Solving "by Graphing"
(page 5 of 6)

Sections: Solving by: factoring, taking roots, completing the square, using the formula, graphing

To be honest, solving "by graphing" is an achingly trendy but somewhat bogus topic. The basic idea behind solving by graphing is that, since the "solutions" to "ax2 + bx + c = 0" are the x-intercepts of "y = ax2 + bx + c", you can look at the x-intercepts of the graph to find the solutions to the equation. There are difficulties with "solving" this way, though....

When you graph a straight line like "y = 2x + 3", you can find the x-intercept (to a certain degree of accuracy) by drawing a really neat axis system, plotting a couple points, grabbing your ruler and drawing a nice straight line, and reading the (approximate) answer from the graph with a fair degree of confidence.

On the other hand, a quadratic graphs as a wiggly parabola. If you plot a few non-x-intercept points and then draw a curvy line through them, how do you know if you got the x-intercepts even close to being correct? You don't. The only way you can be sure of your x-intercepts is to set the quadratic equal to zero and solve. But the whole point of this topic is that they don't want you to do the (exact) algebraic solving; they want you to guess from the pretty pictures.

So "solving by graphing" tends to be neither "solving" nor "graphing". That is, you don't actually graph anything, and you don't actually do any of the "solving". Instead, you are told to punch some buttons on your graphing calculator and look at the pretty picture, and then you're told which other buttons to hit so the software can compute the intercepts (or you're told to guess from the pretty picture in the book, hoping that the printer lined up the different print runs for the different ink colors exactly right). I think the educators are trying to "help" you "discover" the connection between x-intercepts and solutions, but the concept tends to get lost in all the button-pushing. Okay, enough of my ranting...

To "solve" by graphing, the book may give you a very neat graph, probably with at least a few points labelled; the book will ask you to state the points on the graph that represent solutions. Otherwise, it will give you a quadratic, and you will be using your graphing calculator to find the answer. Since different calculator models have different key-sequences, I cannot give instruction on how to "use technology" to find the answers, so I will only give a couple examples of how to solve from a picture that is given to you.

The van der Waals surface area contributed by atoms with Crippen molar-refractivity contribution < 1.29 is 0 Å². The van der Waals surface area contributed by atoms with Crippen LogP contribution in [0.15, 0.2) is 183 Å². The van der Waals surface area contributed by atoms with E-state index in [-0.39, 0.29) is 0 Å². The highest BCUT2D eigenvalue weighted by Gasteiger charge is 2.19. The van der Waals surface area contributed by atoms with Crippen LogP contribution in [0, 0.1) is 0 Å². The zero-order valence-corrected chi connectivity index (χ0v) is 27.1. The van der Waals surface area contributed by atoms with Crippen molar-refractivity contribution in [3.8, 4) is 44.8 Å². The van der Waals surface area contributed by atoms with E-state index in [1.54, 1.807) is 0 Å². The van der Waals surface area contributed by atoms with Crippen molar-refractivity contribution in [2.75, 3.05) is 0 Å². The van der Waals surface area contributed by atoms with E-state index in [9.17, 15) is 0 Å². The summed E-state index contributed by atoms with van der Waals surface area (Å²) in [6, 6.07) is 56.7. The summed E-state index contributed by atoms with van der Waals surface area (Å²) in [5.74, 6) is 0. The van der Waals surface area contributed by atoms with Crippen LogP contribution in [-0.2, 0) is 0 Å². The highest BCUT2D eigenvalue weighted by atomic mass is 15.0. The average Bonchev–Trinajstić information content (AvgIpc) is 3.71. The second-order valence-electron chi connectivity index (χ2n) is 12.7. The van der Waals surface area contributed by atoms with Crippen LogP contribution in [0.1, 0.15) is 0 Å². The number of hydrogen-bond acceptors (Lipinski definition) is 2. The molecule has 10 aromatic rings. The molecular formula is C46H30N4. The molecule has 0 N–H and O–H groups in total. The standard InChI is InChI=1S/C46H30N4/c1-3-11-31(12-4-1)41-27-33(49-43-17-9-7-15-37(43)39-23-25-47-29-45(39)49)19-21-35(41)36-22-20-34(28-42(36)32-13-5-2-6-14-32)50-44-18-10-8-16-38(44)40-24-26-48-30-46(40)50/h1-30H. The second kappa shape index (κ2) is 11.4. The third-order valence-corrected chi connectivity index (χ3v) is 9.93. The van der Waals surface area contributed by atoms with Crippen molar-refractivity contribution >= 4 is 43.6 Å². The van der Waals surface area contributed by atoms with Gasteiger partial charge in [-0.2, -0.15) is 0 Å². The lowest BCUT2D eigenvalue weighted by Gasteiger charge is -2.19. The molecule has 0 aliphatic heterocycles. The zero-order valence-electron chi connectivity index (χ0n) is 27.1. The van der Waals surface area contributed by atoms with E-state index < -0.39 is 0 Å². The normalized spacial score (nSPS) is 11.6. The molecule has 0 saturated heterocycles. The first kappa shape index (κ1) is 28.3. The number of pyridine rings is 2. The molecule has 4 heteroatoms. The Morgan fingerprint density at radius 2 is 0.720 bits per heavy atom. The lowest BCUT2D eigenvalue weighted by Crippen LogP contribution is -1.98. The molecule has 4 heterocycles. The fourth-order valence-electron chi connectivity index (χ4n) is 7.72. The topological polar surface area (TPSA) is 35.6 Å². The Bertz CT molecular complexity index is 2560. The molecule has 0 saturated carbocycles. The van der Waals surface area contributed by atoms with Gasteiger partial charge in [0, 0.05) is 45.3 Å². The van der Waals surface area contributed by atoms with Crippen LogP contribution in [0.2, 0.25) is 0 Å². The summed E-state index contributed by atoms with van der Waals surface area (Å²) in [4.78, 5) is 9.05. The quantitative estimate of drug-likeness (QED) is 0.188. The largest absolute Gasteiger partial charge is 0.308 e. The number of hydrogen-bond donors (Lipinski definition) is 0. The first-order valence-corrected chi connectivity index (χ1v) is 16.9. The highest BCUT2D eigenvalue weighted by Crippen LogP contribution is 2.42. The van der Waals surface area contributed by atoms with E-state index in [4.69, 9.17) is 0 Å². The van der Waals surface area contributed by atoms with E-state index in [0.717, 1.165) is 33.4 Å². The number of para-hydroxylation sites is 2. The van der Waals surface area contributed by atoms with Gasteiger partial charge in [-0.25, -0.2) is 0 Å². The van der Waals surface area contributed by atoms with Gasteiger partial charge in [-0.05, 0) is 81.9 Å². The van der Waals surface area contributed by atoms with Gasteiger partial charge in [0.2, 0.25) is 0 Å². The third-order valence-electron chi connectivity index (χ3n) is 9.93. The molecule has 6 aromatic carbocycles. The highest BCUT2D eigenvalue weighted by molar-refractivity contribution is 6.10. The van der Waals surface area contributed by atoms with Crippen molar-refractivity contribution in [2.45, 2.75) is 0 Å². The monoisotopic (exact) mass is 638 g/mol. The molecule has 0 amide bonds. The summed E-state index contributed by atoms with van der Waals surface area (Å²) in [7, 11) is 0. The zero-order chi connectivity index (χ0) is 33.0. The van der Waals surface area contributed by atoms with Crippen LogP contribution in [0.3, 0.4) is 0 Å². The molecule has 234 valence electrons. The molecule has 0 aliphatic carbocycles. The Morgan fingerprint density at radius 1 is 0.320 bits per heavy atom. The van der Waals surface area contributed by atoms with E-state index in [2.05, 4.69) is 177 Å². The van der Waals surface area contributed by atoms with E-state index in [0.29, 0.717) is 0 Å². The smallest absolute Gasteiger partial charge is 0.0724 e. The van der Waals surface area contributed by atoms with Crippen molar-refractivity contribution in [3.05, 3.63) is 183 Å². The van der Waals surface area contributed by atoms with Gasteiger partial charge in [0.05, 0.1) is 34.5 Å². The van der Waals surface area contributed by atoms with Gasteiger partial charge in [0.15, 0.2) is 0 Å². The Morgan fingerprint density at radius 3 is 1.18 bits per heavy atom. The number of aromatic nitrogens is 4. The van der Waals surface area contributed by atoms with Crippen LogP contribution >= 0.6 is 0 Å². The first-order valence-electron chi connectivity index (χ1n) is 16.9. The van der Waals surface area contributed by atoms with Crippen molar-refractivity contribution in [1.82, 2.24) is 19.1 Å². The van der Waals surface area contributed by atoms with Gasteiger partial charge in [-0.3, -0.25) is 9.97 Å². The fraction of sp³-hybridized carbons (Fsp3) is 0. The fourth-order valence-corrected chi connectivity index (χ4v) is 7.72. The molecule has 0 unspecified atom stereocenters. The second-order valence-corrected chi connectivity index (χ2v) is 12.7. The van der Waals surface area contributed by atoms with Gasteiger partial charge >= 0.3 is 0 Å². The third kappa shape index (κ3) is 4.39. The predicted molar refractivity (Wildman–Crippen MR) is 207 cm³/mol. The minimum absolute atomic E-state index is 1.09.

• Solve x2 – 8x + 15 = 0 by using the following graph.

The graph is of the related quadratic, y = x2 – 8x + 15, with the x-intercepts being where y = 0. The point here is to look at the picture (hoping that the points really do cross at whole numbers, as it appears), and read the x-intercepts (and hence the solutions) from the picture.

Since x2 – 8x + 15 factors as (x – 3)(x – 5), we know that our answer is correct.

• Solve 0.3x2 – 0.5x –  5/3 = 0 by using the following graph.

For this picture, they labelled a bunch of points. Partly, this was to be helpful, because the x-intercepts are messy (so I could not have guessed their values without the labels), but mostly this was in hopes of confusing me, in case I had forgotten that only the x-intercepts, not the vertices or y-intercepts, correspond to "solutions".

The x-values of the two points where the graph crosses the x-axis are the solutions to the equation.

The solution is  x = –5/3, 10/3

• Find the solutions to the following quadratic:

They haven't given me the quadratic equation, so I can't check my work algebraically. (And, technically, they haven't even given me a quadratic to solve; they have only given me the picture of a parabola from which I am supposed to approximate the x-intercepts, which really is a different question....)

I ignore the vertex and the y-intercept, and pay attention only to the x-intercepts. The "solutions" are the x-values of the points where the pictured line crosses the x-axis:

The solution is  x = –5.39, 2.76

"Solving" quadratics by graphing is silly in "real life", and requires that the solutions be the simple factoring-type solutions such as "x = 3", rather than something like "x = –4 + sqrt(7)". In other words, they either have to "give" you the answers (by labelling the graph), or they have to ask you for solutions that you could have found easily by factoring. About the only thing you can gain from this topic is reinforcing your understanding of the connection between solutions and x-intercepts: the solutions to "(some polynomial) equals (zero)" correspond to the x-intercepts of "y equals (that same polynomial)". If you come away with an understanding of that concept, then you will know when best to use your graphing calculator or other graphing software to help you solve general polynomials; namely, when they aren't factorable.

But in practice, given a quadratic to solve, you should not start by drawing a graph. Which raises the question: For any given quadratic, which method should you use?

<< Previous  Top  |  1 | 2 | 3 | 4 | 5 | 6  |  Return to Index  Next >>

 Cite this article as: Stapel, Elizabeth. "Solving Quadratic Equations: Solving by Graphing." Purplemath. Available from     http://www.purplemath.com/modules/solvquad5.htm. Accessed [Date] [Month] 2016

MathHelp.com Courses
This lesson may be printed out for your personal use.